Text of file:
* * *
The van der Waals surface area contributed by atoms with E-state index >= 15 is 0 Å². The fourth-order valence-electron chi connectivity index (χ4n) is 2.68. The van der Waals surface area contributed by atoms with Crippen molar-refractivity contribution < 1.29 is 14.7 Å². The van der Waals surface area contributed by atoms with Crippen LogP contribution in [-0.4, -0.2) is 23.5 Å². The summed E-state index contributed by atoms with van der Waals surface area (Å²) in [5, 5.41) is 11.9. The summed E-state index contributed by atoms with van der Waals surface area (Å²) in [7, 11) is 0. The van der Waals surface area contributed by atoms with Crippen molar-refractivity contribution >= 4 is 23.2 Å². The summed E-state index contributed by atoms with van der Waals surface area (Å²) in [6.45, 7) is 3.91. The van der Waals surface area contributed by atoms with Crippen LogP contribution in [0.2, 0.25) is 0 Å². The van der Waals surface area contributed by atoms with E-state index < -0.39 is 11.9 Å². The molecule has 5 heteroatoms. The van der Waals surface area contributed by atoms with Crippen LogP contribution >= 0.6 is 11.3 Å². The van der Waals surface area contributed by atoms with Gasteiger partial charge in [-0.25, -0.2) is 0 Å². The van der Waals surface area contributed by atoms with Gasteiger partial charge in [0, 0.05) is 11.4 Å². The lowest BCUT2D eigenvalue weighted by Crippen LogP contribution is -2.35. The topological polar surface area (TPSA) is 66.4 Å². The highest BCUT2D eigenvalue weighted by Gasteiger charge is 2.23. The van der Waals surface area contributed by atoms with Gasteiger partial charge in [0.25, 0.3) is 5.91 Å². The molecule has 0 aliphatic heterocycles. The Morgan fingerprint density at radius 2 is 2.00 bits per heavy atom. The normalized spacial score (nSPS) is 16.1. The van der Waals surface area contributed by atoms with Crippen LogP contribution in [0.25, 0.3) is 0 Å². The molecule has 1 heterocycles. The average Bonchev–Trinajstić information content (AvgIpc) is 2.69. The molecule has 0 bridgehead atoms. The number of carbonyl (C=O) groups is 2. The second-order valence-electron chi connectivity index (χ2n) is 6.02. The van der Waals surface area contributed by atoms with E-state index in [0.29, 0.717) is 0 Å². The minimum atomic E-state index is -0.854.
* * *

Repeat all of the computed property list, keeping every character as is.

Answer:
The van der Waals surface area contributed by atoms with E-state index >= 15 is 0 Å². The fourth-order valence-electron chi connectivity index (χ4n) is 2.68. The van der Waals surface area contributed by atoms with Crippen molar-refractivity contribution < 1.29 is 14.7 Å². The van der Waals surface area contributed by atoms with Crippen LogP contribution in [-0.4, -0.2) is 23.5 Å². The summed E-state index contributed by atoms with van der Waals surface area (Å²) in [5, 5.41) is 11.9. The summed E-state index contributed by atoms with van der Waals surface area (Å²) in [7, 11) is 0. The van der Waals surface area contributed by atoms with Crippen molar-refractivity contribution >= 4 is 23.2 Å². The summed E-state index contributed by atoms with van der Waals surface area (Å²) in [6.45, 7) is 3.91. The van der Waals surface area contributed by atoms with Crippen LogP contribution in [0.2, 0.25) is 0 Å². The van der Waals surface area contributed by atoms with E-state index < -0.39 is 11.9 Å². The molecule has 5 heteroatoms. The van der Waals surface area contributed by atoms with Crippen LogP contribution >= 0.6 is 11.3 Å². The van der Waals surface area contributed by atoms with Gasteiger partial charge in [-0.25, -0.2) is 0 Å². The van der Waals surface area contributed by atoms with Gasteiger partial charge in [0, 0.05) is 11.4 Å². The lowest BCUT2D eigenvalue weighted by Crippen LogP contribution is -2.35. The topological polar surface area (TPSA) is 66.4 Å². The highest BCUT2D eigenvalue weighted by Gasteiger charge is 2.23. The van der Waals surface area contributed by atoms with Gasteiger partial charge in [0.25, 0.3) is 5.91 Å². The molecule has 0 aliphatic heterocycles. The Morgan fingerprint density at radius 2 is 2.00 bits per heavy atom. The normalized spacial score (nSPS) is 16.1. The van der Waals surface area contributed by atoms with Crippen LogP contribution in [0.25, 0.3) is 0 Å². The molecule has 1 heterocycles. The average Bonchev–Trinajstić information content (AvgIpc) is 2.69. The molecule has 0 bridgehead atoms. The number of carbonyl (C=O) groups is 2. The second-order valence-electron chi connectivity index (χ2n) is 6.02. The van der Waals surface area contributed by atoms with E-state index in [0.29, 0.717) is 0 Å². The minimum atomic E-state index is -0.854.